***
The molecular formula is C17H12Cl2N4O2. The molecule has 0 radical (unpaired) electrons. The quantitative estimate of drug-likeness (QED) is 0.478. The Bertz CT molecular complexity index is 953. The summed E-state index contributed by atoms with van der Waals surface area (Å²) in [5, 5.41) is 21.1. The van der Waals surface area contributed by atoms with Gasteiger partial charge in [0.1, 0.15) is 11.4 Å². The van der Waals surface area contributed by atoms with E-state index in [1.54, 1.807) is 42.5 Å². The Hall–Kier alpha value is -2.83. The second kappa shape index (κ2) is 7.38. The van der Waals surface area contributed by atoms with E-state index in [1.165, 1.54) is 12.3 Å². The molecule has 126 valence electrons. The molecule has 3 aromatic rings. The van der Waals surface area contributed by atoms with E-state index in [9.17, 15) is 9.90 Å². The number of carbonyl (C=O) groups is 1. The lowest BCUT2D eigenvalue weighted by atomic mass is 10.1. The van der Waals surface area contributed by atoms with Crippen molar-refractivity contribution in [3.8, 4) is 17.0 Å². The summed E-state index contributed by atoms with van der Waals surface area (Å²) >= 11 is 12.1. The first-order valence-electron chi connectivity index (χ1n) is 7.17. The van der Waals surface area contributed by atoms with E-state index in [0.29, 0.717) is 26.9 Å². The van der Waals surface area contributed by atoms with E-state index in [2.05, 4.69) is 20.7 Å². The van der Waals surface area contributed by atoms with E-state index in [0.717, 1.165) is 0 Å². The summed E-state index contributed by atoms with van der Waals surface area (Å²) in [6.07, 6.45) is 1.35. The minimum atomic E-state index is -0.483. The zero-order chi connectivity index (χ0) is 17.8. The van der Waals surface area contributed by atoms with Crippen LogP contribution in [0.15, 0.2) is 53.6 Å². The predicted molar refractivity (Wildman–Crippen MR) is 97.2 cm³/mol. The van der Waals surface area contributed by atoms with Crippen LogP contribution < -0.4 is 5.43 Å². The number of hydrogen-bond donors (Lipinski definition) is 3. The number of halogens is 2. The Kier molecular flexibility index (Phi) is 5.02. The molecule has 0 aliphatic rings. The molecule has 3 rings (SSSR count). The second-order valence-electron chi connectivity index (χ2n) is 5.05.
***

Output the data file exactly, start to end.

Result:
The molecular formula is C17H12Cl2N4O2. The molecule has 0 radical (unpaired) electrons. The quantitative estimate of drug-likeness (QED) is 0.478. The Bertz CT molecular complexity index is 953. The summed E-state index contributed by atoms with van der Waals surface area (Å²) in [5, 5.41) is 21.1. The van der Waals surface area contributed by atoms with Gasteiger partial charge in [0.1, 0.15) is 11.4 Å². The van der Waals surface area contributed by atoms with E-state index in [1.54, 1.807) is 42.5 Å². The Hall–Kier alpha value is -2.83. The second kappa shape index (κ2) is 7.38. The van der Waals surface area contributed by atoms with E-state index in [1.165, 1.54) is 12.3 Å². The molecule has 126 valence electrons. The molecule has 3 aromatic rings. The van der Waals surface area contributed by atoms with E-state index in [9.17, 15) is 9.90 Å². The number of carbonyl (C=O) groups is 1. The lowest BCUT2D eigenvalue weighted by atomic mass is 10.1. The van der Waals surface area contributed by atoms with Crippen molar-refractivity contribution in [3.8, 4) is 17.0 Å². The summed E-state index contributed by atoms with van der Waals surface area (Å²) >= 11 is 12.1. The first-order valence-electron chi connectivity index (χ1n) is 7.17. The van der Waals surface area contributed by atoms with E-state index in [0.29, 0.717) is 26.9 Å². The van der Waals surface area contributed by atoms with E-state index in [2.05, 4.69) is 20.7 Å². The van der Waals surface area contributed by atoms with E-state index in [0.717, 1.165) is 0 Å². The summed E-state index contributed by atoms with van der Waals surface area (Å²) in [6.07, 6.45) is 1.35. The minimum atomic E-state index is -0.483. The zero-order chi connectivity index (χ0) is 17.8. The van der Waals surface area contributed by atoms with Crippen LogP contribution in [0.15, 0.2) is 53.6 Å². The predicted molar refractivity (Wildman–Crippen MR) is 97.2 cm³/mol. The van der Waals surface area contributed by atoms with Crippen LogP contribution < -0.4 is 5.43 Å². The number of hydrogen-bond donors (Lipinski definition) is 3. The number of halogens is 2. The Kier molecular flexibility index (Phi) is 5.02. The molecule has 0 aliphatic rings. The molecule has 3 rings (SSSR count). The second-order valence-electron chi connectivity index (χ2n) is 5.05.